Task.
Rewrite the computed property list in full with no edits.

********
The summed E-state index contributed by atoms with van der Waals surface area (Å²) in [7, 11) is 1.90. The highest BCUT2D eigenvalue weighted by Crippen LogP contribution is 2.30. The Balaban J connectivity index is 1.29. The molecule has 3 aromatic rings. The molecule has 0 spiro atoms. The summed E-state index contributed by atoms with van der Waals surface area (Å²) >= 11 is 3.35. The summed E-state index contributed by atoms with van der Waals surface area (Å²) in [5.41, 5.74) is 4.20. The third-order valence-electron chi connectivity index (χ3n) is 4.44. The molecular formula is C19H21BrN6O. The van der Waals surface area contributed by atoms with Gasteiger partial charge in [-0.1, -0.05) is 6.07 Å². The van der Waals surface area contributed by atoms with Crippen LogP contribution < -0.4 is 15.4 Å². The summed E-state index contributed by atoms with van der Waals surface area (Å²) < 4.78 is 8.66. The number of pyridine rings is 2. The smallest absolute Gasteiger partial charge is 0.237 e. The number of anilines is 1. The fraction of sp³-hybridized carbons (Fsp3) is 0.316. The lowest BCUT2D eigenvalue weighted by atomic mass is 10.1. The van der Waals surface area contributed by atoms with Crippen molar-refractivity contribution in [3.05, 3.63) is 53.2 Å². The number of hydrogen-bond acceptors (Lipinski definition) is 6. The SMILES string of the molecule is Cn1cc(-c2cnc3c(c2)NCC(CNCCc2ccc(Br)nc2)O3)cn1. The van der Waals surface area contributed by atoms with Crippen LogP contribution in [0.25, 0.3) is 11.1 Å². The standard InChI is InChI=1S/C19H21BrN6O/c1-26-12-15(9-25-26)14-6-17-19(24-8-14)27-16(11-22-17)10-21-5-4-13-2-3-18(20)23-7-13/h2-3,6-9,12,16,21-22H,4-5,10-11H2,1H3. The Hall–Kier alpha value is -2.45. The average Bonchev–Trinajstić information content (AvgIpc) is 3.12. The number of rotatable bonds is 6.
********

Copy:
The summed E-state index contributed by atoms with van der Waals surface area (Å²) in [7, 11) is 1.90. The highest BCUT2D eigenvalue weighted by Crippen LogP contribution is 2.30. The Balaban J connectivity index is 1.29. The molecule has 3 aromatic rings. The molecule has 0 spiro atoms. The summed E-state index contributed by atoms with van der Waals surface area (Å²) >= 11 is 3.35. The summed E-state index contributed by atoms with van der Waals surface area (Å²) in [5.41, 5.74) is 4.20. The third-order valence-electron chi connectivity index (χ3n) is 4.44. The molecular formula is C19H21BrN6O. The van der Waals surface area contributed by atoms with Gasteiger partial charge in [-0.1, -0.05) is 6.07 Å². The van der Waals surface area contributed by atoms with Crippen LogP contribution < -0.4 is 15.4 Å². The summed E-state index contributed by atoms with van der Waals surface area (Å²) < 4.78 is 8.66. The number of pyridine rings is 2. The smallest absolute Gasteiger partial charge is 0.237 e. The number of anilines is 1. The fraction of sp³-hybridized carbons (Fsp3) is 0.316. The lowest BCUT2D eigenvalue weighted by atomic mass is 10.1. The van der Waals surface area contributed by atoms with Crippen molar-refractivity contribution in [3.05, 3.63) is 53.2 Å². The number of hydrogen-bond acceptors (Lipinski definition) is 6. The SMILES string of the molecule is Cn1cc(-c2cnc3c(c2)NCC(CNCCc2ccc(Br)nc2)O3)cn1. The van der Waals surface area contributed by atoms with Crippen LogP contribution in [0.25, 0.3) is 11.1 Å². The standard InChI is InChI=1S/C19H21BrN6O/c1-26-12-15(9-25-26)14-6-17-19(24-8-14)27-16(11-22-17)10-21-5-4-13-2-3-18(20)23-7-13/h2-3,6-9,12,16,21-22H,4-5,10-11H2,1H3. The Hall–Kier alpha value is -2.45. The average Bonchev–Trinajstić information content (AvgIpc) is 3.12. The number of rotatable bonds is 6.